Anticipating the uptick in business that would likely follow from the changes, a group of industry veterans recently came together to co-launch Servo, a turnkey services firm designed to facilitate and accelerate all aspects of large-budget, inbound production targeting Australia. The company has hit the ground running, providing production services to Imagine Entertainment and AGC Studios’ Eden, CODE Entertainment’s The Ice Road 2: Road to the Sky, and Amazon MGM Studios’ Play Dirty, among other projects in the works. 

“We have had in the past concerns about incentive consistency, but the new location offset appears to have addressed that issue, and we are excited to explore that as we move forward on our next productions,” says Andrew Golov, executive vp production at Miramax. “Personal connections in our business are also key, and my relationship with the folks at Servo provides comfort that their production experience combined with local knowledge will deliver a successful production maximizing spend with production value.”

Jon Kuyper, co-founder of Servo and a former senior vp production at Warner Bros. in Sydney, notes that “Australia has been a major studio favorite for years, but it has suffered a little from currency fluctuations and the discretionary grants schemes, which resulted in a feast-or-famine kind of situation with very busy periods and other much quieter stretches.” 

Kuyper believes this past fluctuation in business flow held Australia back to some degree because it made it harder for businesses and individuals to justify investing more aggressively in building out production facilities or fully committing their careers to the film trade.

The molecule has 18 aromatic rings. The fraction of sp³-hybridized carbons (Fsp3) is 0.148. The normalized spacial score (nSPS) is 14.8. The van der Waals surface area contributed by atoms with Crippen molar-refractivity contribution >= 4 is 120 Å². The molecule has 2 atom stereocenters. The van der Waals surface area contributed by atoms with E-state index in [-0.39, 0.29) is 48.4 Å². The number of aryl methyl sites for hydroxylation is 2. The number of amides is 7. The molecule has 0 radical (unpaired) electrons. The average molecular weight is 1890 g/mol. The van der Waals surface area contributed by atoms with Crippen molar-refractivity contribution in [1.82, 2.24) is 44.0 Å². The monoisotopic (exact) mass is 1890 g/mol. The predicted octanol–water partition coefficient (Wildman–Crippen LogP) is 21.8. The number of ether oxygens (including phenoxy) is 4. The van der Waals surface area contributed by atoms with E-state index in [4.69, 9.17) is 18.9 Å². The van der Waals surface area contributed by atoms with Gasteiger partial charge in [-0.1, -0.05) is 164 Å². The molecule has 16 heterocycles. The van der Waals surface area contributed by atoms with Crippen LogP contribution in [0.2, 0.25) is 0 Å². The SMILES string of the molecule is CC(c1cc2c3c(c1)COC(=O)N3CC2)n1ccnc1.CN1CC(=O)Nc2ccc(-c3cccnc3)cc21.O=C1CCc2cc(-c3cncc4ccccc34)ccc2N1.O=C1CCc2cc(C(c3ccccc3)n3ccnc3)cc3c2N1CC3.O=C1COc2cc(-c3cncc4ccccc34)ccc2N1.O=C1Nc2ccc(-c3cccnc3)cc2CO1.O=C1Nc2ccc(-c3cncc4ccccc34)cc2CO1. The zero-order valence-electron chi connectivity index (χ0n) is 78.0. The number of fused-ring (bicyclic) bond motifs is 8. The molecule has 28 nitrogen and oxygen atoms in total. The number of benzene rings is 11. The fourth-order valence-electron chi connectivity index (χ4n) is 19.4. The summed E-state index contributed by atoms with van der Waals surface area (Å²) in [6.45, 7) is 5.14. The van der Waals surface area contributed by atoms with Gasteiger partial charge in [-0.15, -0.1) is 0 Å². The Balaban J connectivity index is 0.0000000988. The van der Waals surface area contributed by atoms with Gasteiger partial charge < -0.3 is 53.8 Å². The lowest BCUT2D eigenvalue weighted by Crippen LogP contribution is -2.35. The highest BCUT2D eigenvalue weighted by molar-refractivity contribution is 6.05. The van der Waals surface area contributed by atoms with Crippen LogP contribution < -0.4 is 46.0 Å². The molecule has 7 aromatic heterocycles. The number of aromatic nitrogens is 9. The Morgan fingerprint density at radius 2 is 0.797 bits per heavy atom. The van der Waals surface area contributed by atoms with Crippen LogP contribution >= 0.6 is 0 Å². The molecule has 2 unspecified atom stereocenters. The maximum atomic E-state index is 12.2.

“As the location offset gets increased in government, it’s going to attract a steadier flow of films, giving certainty for growth in crew training and building infrastructure — which obviously is part and parcel with Australia taking a bigger piece of the global market,” Kuyper says. 

New production facilities in Australia already are coming online. In April, Screen Queensland Studios opened its doors in Cairns, adding 11,517 square feet of soundstage space to the country’s facilities offering, along with production offices, editing suites, sound studios, construction space and other support infrastructure. Work is underway on an even larger facility in Western Australia called Home Fire, which the local government is bankrolling with a A$233.5 million investment. Boasting four large state-of-the-art stages, the project is expected to open its doors to film shoots by 2026. 

“With the location offset getting put into place and a steady pipeline of international projects coming in, I would expect that we’ll see even more interest in infrastructure developments going forward,” says Kate Marks, CEO of Ausfilm

Marks notes that a given territory’s incentive offering is always “a critical piece of the puzzle when film producers are assessing different locations” — but the final decision on where to work “often comes down to the full package.”

“Having the incentive is vital,” Marks adds, “but what people always say when they come back here, first and foremost, is that they just love working in Australia — it’s the Australian lifestyle and the Australian people.” 

Adds producer Bart Rosenblatt, who recently wrapped Neeson’s The Ice Road 2 in the southern part of the country: “At present, Australia is a very attractive place to shoot. We find when searching for locations that have a great tax credit, they often don’t have the infrastructure, crew depth, local actors or facilities needed to support a big production. Australia has all four of these. The crew we worked with in Melbourne was extremely experienced and had a great attitude — which only makes us want to come back.”